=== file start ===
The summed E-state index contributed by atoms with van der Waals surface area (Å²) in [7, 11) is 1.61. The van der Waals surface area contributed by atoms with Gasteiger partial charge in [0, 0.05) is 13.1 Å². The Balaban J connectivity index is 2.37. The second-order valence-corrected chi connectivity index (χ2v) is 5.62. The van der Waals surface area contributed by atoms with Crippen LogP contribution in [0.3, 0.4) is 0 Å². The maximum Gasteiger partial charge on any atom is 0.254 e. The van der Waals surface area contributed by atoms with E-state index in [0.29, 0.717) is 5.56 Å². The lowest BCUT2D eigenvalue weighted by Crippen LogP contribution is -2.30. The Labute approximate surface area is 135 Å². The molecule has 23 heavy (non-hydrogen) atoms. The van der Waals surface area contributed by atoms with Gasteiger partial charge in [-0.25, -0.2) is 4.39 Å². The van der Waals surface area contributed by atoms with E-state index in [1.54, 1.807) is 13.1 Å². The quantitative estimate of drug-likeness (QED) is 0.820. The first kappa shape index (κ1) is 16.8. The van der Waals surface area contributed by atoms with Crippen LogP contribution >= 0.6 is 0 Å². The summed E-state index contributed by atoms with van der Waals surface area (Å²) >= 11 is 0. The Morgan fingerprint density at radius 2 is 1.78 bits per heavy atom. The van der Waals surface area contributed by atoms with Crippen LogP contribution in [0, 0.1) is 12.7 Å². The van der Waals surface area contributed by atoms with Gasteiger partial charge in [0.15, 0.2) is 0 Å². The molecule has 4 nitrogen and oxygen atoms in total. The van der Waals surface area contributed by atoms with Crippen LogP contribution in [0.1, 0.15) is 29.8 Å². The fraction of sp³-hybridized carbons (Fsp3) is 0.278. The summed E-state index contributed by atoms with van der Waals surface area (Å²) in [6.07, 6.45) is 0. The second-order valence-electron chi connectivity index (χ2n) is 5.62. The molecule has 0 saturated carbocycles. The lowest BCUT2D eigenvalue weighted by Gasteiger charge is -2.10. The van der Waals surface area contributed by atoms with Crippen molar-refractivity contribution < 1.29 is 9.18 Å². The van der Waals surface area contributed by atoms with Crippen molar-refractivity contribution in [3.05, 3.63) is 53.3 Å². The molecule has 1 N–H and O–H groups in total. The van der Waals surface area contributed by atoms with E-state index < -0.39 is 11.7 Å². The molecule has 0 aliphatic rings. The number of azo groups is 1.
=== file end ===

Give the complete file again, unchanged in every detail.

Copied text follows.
The summed E-state index contributed by atoms with van der Waals surface area (Å²) in [7, 11) is 1.61. The van der Waals surface area contributed by atoms with Gasteiger partial charge in [0, 0.05) is 13.1 Å². The Balaban J connectivity index is 2.37. The second-order valence-corrected chi connectivity index (χ2v) is 5.62. The van der Waals surface area contributed by atoms with Crippen LogP contribution in [0.3, 0.4) is 0 Å². The maximum Gasteiger partial charge on any atom is 0.254 e. The van der Waals surface area contributed by atoms with E-state index in [0.29, 0.717) is 5.56 Å². The lowest BCUT2D eigenvalue weighted by Crippen LogP contribution is -2.30. The Labute approximate surface area is 135 Å². The molecule has 23 heavy (non-hydrogen) atoms. The van der Waals surface area contributed by atoms with Gasteiger partial charge in [-0.25, -0.2) is 4.39 Å². The van der Waals surface area contributed by atoms with E-state index in [1.54, 1.807) is 13.1 Å². The quantitative estimate of drug-likeness (QED) is 0.820. The first kappa shape index (κ1) is 16.8. The van der Waals surface area contributed by atoms with Crippen LogP contribution >= 0.6 is 0 Å². The summed E-state index contributed by atoms with van der Waals surface area (Å²) >= 11 is 0. The Morgan fingerprint density at radius 2 is 1.78 bits per heavy atom. The van der Waals surface area contributed by atoms with Crippen LogP contribution in [0, 0.1) is 12.7 Å². The van der Waals surface area contributed by atoms with Gasteiger partial charge in [0.15, 0.2) is 0 Å². The molecule has 4 nitrogen and oxygen atoms in total. The van der Waals surface area contributed by atoms with Crippen LogP contribution in [0.1, 0.15) is 29.8 Å². The fraction of sp³-hybridized carbons (Fsp3) is 0.278. The summed E-state index contributed by atoms with van der Waals surface area (Å²) in [6.07, 6.45) is 0. The second-order valence-electron chi connectivity index (χ2n) is 5.62. The molecule has 0 saturated carbocycles. The lowest BCUT2D eigenvalue weighted by Gasteiger charge is -2.10. The van der Waals surface area contributed by atoms with Crippen molar-refractivity contribution < 1.29 is 9.18 Å². The van der Waals surface area contributed by atoms with Crippen molar-refractivity contribution in [3.05, 3.63) is 53.3 Å². The molecule has 1 N–H and O–H groups in total. The van der Waals surface area contributed by atoms with E-state index < -0.39 is 11.7 Å². The molecule has 0 aliphatic rings. The number of azo groups is 1.